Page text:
Today we launch Season 2 of Don’t Call Me Resilient, our podcast that takes on systemic racism and the ways it permeates so many moments and systems of our everyday lives. The response to our first season of our podcast, which you can catch up on here, was extremely positive.
This season we tackle everything from how we view pollution … to the impact of data collection on marginalized communities … to the crucial role of storytelling in surviving our current world and building a better one.
As we live through what feels like the world falling apart, we’ll focus on imagining a better future together.
Please listen in. Follow us: I hope you find the conversations as inspiring as I do.
Season 2 episodes
Stories are a powerful tool to resist oppressive situations. They give writers from marginalized communities a way to imagine alternate realities, and to critique the one we live in. In this episode, Vinita speaks to two storytellers who offer up wonderous “otherworlds” for Indigenous and Black people. Selwyn Seyfu Hinds is an L.A-based screenwriter who wrote for Jordan Peele’s The Twilight Zone and is currently writing the screenplay for Esi Edugyan’s Washington Black. Daniel Heath Justice is professor and Canada Research Chair in Indigenous literature and expressive culture at the University of British Columbia.
Over the last few years, we’ve seen a lot of high-profile figures accused of falsely claiming Indigenous identity, of being “Pretendians.” These cases have become big news stories, but they have big real-life consequences, too. Misidentifying as Indigenous can have financial and social consequences, with the misdirection of funds, jobs or grants meant for Indigenous peoples. Vinita delves into it all with two researchers who look at identity and belonging in Indigenous communities: Veldon Coburn from the University of Ottawa and Celeste Pedri-Spade from Queen’s University.
The pandemic has taken a toll on our collective mental health. But according to a recent Statistics Canada report, South Asians reported a steeper decline than any other diaspora in Canada. Why? The idea of being a model minority — of having to live up to exacting high standards — is a big part of it. Two long-time researchers and activists join Vinita for an intimate conversation about that and other reasons why South Asians are struggling so badly, and what can be done about it. Maneet Chahal is co-founder of SOCH, one of the few mental health organizations specifically for South Asians. Satwinder Bains is the director of the South Asian Studies Institute and professor of social cultural media studies at the University of the Fraser Valley.
Many of us know our personal data is being collected online and used against us – to get us to buy certain things or vote a certain way. But for marginalized communities, the collection of data and photos has much bigger implications. Vinita is joined by two researchers who are calling for new protections for the most vulnerable populations. Yuan Stevens is the Policy Lead in the Technology, Cybersecurity and Democracy Programme at the Ryerson Leadership Lab and Wendy Hui Kyong Chun is professor and Canada 150 Research Chair in new media at Simon Fraser University.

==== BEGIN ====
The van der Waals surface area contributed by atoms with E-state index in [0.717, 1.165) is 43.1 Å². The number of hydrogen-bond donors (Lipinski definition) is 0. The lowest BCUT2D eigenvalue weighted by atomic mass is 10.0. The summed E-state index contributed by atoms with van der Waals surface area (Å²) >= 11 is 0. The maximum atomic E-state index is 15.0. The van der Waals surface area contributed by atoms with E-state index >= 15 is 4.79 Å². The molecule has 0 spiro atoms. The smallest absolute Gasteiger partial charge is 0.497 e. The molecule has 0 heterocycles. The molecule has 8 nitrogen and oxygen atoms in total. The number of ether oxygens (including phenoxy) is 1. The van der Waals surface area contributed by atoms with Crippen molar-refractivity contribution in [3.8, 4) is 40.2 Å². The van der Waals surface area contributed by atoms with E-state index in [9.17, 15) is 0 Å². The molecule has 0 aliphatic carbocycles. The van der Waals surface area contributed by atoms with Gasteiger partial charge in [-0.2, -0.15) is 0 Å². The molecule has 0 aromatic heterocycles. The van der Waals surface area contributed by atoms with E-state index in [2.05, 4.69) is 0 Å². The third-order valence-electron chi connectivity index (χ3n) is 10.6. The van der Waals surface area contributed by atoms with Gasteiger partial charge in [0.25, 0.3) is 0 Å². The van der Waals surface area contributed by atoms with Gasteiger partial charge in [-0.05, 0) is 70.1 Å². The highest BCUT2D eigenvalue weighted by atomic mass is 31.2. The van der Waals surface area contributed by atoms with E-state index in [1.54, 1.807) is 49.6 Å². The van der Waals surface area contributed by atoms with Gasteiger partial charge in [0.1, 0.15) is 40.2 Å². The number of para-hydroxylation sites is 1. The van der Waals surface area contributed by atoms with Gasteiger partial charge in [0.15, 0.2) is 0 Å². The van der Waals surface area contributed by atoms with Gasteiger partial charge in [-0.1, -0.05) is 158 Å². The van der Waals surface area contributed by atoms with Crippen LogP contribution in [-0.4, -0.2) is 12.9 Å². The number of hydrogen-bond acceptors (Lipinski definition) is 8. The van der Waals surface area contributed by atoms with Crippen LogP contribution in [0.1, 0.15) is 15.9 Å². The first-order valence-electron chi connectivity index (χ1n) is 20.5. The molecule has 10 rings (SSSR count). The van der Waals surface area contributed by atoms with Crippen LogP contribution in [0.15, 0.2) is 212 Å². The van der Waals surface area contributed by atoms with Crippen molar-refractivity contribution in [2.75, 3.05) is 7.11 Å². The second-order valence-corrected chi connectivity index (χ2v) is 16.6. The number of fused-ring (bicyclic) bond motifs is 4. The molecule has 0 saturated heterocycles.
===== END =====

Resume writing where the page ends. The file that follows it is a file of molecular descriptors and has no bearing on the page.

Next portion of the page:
The state of our environment just keeps getting scarier and scarier, yet it feels like we have yet to find a way forward. Two Indigenous scholars who run labs to address the climate crisis say bringing an Indigenous understanding to environmental justice could help us get unstuck. A big part of that is seeing pollution through a new lens – one that acknowledges it is as much about racism and colonialism as it is toxic chemicals. Vinita talks to Michelle Murphy, Professor and Canada Research Chair in science and technology studies and leader at the University of Toronto’s Environmental Data Justice Lab. Also joining is Max Liboiron, author of Pollution is Colonialism, and associate professor in geography at Memorial University of Newfoundland.
One out of every eight households in Canada is food insecure. For racialized Canadians, that number is higher – two to three times the national average. In this episode, Vinita asks what is happening with our food systems, and what we can do to make them fairer with two women who have been tackling this issue for years. Melana Roberts is Chair of Food Secure Canada and one of the leaders behind Canada’s first Black food sovereignty plan. Also joining the conversation is Tabitha Robin Martens, assistant professor at UBC’s Faculty of Land and Food Systems. Martens researches Indigenous food sovereignty and works with Cree communities to bolster traditional land uses.
Catch up and listen to Season 1
Don’t Call Me Resilient is a production of The Conversation Canada. This podcast was produced with a grant for Journalism Innovation from the Social Sciences and Humanities Research Council of Canada. The series is produced and hosted by Vinita Srivastava. Our producer is Susana Ferreira. Our associate producer is Ibrahim Daair. Reza Dahya is our sound producer. Our consulting producer is Jennifer Moroz. Lisa Varano is our audience development editor and Scott White is the CEO of The Conversation Canada. Zaki Ibrahim wrote and performed the music we use on the pod. The track is called Something in the Water. For episode 8, Haley Lewis co-produced. For episode 9, Vaishnavi Dandekar was our editorial intern.